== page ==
The deputy executive director of Stop TB Partnership, Dr. Suvanand Sahu has revealed that Nigeria is not on track with the Sustainable Development Goals (SDGs) towards ending tuberculosis in the country by 2030.
Speaking during a media roundtable – a strategic initiative of Stop TB Partnership Nigeria to provide the media with an opportunity to discuss TB issues and ensure TB awareness in the country – today in Abuja, Sahu noted that the nation could still end TB in 2030 if she aligns with the global plan.
He said that the global plan lays out how, from now till 2030, a global investment of US$250billion could save millions of lives through early diagnosis and treatment of 50 million people with TB across the world.
Sahu said that the development, approval and distribution of a new TB vaccine and the redoubling of efforts so that emerging crises like the COVID-19 pandemic or conflicts, like the ongoing war in Ukraine, do not derail the programmes.
“The total amount of funding needed to support the global plan’s ambitions is the equivalent of every person in the world donating US$4 per year for the next eight years.
“The economic return on this investment would amount to US$40 for every US$1 invested and as much as US$59 for every US$1 invested in low-and-middle-income countries; if, instead, the status quo is maintained.
“TB is expected to continue to kill between 4,000-5,000 people every day. An additional 43 million people will develop TB and the cost in human life and disability would translate to a global economic loss of US$ 1 trillion,” he explained.
The national coordinator, National Tuberculosis, Buruli Ulcer and Leprosy Control Programme (NTBLCP), Dr. Chukwuma Anyaike said that, under the organisation’s watch, Nigeria has the first compendium of best practices in the country.
Anyaike said that partnership coordination and multi-sectoral engagement ensured intervention distribution mapping to avoid double funding.
He said the challenge which may hinder the achievement is the country’s non-implementation of the mandatory TB notification by private facilities as agreed by the National Council of Health.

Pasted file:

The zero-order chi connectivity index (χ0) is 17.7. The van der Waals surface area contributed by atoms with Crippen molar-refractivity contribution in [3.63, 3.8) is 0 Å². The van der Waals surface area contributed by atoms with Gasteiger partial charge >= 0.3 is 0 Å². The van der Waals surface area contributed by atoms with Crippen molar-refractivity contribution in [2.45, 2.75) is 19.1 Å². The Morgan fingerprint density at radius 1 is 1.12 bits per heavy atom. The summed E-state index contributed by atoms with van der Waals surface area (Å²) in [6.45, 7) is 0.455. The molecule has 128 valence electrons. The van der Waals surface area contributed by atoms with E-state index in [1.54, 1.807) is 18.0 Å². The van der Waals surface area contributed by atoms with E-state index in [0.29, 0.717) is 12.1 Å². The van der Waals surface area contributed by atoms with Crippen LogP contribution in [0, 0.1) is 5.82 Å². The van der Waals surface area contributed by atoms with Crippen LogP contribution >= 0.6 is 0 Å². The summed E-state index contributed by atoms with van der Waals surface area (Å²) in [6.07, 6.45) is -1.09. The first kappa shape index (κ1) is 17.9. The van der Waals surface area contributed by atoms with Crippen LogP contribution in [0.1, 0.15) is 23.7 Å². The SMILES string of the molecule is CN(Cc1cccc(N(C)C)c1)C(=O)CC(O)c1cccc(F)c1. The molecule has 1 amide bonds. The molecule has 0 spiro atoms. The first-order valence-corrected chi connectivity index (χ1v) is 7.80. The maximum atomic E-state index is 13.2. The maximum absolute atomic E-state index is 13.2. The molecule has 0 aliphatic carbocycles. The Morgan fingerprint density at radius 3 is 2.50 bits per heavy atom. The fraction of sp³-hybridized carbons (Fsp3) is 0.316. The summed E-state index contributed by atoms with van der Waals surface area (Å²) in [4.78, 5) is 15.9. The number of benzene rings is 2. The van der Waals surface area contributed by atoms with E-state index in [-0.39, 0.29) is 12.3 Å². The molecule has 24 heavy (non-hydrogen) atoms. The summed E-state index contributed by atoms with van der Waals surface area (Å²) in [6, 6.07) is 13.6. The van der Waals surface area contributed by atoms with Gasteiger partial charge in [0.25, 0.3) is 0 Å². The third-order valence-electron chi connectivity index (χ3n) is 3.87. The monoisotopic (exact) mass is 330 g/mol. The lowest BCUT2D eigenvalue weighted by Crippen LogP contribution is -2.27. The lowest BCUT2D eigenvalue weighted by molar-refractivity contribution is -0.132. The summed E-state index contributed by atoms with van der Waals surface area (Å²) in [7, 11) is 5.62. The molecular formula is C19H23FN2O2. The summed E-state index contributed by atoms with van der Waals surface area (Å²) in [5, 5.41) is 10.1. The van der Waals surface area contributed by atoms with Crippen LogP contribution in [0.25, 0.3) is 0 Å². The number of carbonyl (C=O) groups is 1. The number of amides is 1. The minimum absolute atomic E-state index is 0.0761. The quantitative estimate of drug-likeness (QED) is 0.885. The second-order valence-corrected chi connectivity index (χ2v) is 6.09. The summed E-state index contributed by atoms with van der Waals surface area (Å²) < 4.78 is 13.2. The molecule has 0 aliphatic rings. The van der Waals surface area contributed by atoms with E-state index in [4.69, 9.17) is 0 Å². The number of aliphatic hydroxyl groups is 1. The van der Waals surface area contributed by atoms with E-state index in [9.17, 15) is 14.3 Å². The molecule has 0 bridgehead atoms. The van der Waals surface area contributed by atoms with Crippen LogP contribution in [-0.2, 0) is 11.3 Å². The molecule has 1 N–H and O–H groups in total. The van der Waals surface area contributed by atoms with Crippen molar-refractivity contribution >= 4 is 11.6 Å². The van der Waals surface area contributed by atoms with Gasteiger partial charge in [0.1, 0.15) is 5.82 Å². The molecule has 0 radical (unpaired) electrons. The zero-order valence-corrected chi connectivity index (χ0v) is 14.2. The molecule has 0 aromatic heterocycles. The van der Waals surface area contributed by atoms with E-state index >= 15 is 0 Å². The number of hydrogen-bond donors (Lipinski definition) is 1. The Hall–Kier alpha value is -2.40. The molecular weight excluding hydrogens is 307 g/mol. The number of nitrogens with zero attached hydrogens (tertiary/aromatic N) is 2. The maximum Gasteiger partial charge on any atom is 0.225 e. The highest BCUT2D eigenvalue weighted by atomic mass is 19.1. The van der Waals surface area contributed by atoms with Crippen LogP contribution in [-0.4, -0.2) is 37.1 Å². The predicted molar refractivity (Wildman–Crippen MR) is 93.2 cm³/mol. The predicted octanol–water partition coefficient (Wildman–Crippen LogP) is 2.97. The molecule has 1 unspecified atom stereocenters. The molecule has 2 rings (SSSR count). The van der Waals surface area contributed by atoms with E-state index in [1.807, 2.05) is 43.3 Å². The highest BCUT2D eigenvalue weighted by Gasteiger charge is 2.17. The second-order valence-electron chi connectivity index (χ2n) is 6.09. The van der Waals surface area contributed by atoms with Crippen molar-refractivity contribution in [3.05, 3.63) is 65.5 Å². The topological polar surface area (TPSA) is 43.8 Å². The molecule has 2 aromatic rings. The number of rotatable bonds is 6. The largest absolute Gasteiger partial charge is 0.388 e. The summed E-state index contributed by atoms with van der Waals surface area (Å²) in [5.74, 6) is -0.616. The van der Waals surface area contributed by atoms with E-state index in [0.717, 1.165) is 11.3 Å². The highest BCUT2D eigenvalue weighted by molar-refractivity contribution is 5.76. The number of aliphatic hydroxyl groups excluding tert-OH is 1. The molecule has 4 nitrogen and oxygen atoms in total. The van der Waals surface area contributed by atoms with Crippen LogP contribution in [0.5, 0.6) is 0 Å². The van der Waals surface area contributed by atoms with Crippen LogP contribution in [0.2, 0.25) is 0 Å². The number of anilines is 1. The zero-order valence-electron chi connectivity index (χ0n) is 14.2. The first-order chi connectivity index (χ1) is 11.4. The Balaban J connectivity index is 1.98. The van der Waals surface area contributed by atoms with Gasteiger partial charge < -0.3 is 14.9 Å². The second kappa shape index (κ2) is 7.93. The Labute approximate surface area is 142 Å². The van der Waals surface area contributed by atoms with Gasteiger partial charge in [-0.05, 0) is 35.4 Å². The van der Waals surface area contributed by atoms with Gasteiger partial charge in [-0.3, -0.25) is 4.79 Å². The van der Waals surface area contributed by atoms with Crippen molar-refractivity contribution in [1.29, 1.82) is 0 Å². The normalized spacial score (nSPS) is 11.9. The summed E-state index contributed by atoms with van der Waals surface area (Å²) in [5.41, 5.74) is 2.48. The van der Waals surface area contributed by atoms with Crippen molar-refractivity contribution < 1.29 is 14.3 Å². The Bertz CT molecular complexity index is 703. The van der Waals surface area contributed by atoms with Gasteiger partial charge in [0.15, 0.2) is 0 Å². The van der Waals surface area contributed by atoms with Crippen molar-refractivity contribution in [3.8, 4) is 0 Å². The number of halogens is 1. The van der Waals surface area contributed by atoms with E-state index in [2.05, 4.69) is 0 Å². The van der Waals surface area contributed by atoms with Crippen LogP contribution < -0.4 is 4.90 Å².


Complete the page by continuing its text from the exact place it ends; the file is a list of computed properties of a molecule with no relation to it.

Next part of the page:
Anyaike added that the country’s engagement with all private for-profit facilities was still lower than 10 per cent.
He said that the diagnostic in-country coverage with World Health Organisation (WHO) recommended molecular test was skewed distribution leading to poor access, sub-optimal domestic resources, as well as low child TB cases notification.
The WHO NPO TB/HIV, Nigeria country office, Dr. Amos Omoniyi, said that Nigeria may not achieve the 2035 target to end TB.
“We need to implement data-driven, evidence-based technology to enhance interventions as contained in the National Strategic Plans (NSP)’ lessons learnt,” he explained.
Omoniyi disclosed that 70 per cent of the TB budget in 2021 was not funded in the country.
Earlier, the founder, TB People Nigeria and a survivor Mrs. Tope Adams called on the Federal Government to declare a state of emergency on all forms of TB in the country.
Adams said that TB is better imagined than to be experienced while stressing that nutrition is the major problem in recovery from the disease, which she alleged has always been downplayed in the country.
She, however, called on the media to increase awareness of TB reporting in the country, as some Nigerians were unaware of the killer disease.
Adams added that TB survivors need psychosocial and financial support to be fully reintegrated back into society.
Meanwhile, the executive secretary, Stop TB Partnership Nigeria, Mr. Mayowa Joel, said there was still a need for the media to intensify awareness of TB and to work with all relevant stakeholders.